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  1. #1
    SitePoint Addict jasongr's Avatar
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    getting access to dom elements

    Hello

    Assume I have the following HTML tags:
    Code:
    <div id="container"
     <div id="a" />
     <div id="b" />
     <div id="c">
       <div id="d" />
     </div>
     <div id="e" />
    </div>
    I need to write a JavaScript code that does the following:
    Get a reference to the "container" element
    get an array of all its direct children

    Iterate over its children array and print their id value
    In the example above, the direct children would be:
    a, b, c and e

    Note the d is left out because it is not a direct child of the "container"

    I need the code to run on both IE and Firefox
    I need a solution that will work even if the container's direct children are not div elements, but any html tags

    any help would be appreciated

  2. #2
    SitePoint Addict NikoB's Avatar
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    var parent = document.getElementById("container");
    var cur = parent.firstChild;
    while (cur != null)
    {
    // check if it is an element (ignore text nodes)
    if (cur.nodeType == 1)
    {
    // do whatever your wand
    alert ("node: " + cur.nodeName + " id: " + cur.getAttribute("id"));
    }
    cur = cur.nextSibling;
    }
    Corinis OpenSource Community & Content Management
    http://www.corinis.org

  3. #3
    SitePoint Wizard stereofrog's Avatar
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    Array (or rather 'collection') of direct children of some element is called (surprise) 'children'. Note that in some browsers/modes this collection will also include whitespace between tags.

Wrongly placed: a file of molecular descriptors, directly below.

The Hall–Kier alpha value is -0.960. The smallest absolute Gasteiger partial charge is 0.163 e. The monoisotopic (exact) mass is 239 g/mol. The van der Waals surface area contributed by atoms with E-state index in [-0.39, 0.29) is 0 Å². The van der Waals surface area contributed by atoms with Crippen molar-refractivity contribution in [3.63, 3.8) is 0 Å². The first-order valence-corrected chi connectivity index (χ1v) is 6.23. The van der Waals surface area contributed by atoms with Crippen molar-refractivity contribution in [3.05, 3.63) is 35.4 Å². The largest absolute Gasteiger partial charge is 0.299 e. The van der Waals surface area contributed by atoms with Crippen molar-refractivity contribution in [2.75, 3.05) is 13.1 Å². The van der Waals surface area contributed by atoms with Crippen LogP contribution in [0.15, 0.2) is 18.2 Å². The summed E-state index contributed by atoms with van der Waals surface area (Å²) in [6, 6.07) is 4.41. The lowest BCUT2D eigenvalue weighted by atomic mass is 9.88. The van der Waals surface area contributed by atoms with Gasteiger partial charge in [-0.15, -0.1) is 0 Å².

4. #4
    SitePoint Addict NikoB's Avatar
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    Quote Originally Posted by stereofrog
    Array (or rather 'collection') of direct children of some element is called (surprise) 'children'. Note that in some browsers/modes this collection will also include whitespace between tags.
    I rather iterate through the nodes like this. It became a habit mostly because I often change the dom through javascript, when using 'children' it misses nodes i add (f.e. when I recursivly go through the dom tree) and processes nodes i delete. with nextSibling I always know that I catch all nodes.

    The whitespace is taken care of by checking the nodeType (1=Element).

    Which brings up the question: is it faster/better using an array or walking thorugh it with nextSibling.
    When using children I have the array object and the counter, when walking through i only have a pointer. (does it make any difference?)
    Corinis OpenSource Community & Content Management
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  5. #5
    SitePoint Addict jasongr's Avatar
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    Thanks

    I like NikoB's solution which is more robust and doens't assume anything about its input

    I think I will use it

  6. #6
    SitePoint Wizard stereofrog's Avatar
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    Quote Originally Posted by NikoB
    Which brings up the question: is it faster/better using an array or walking thorugh it with nextSibling.
    When using children I have the array object and the counter, when walking through i only have a pointer. (does it make any difference?)
    I don't think there is any singificant difference. The advantage of using collections is that they play good with iterators. So, one can define a generic 'eachTag(collection, function)' iterator and then use instead of those nasty loops

    Code:
    eachTag(someElem.children, function(e) {
       e.style.display = "none";
    })


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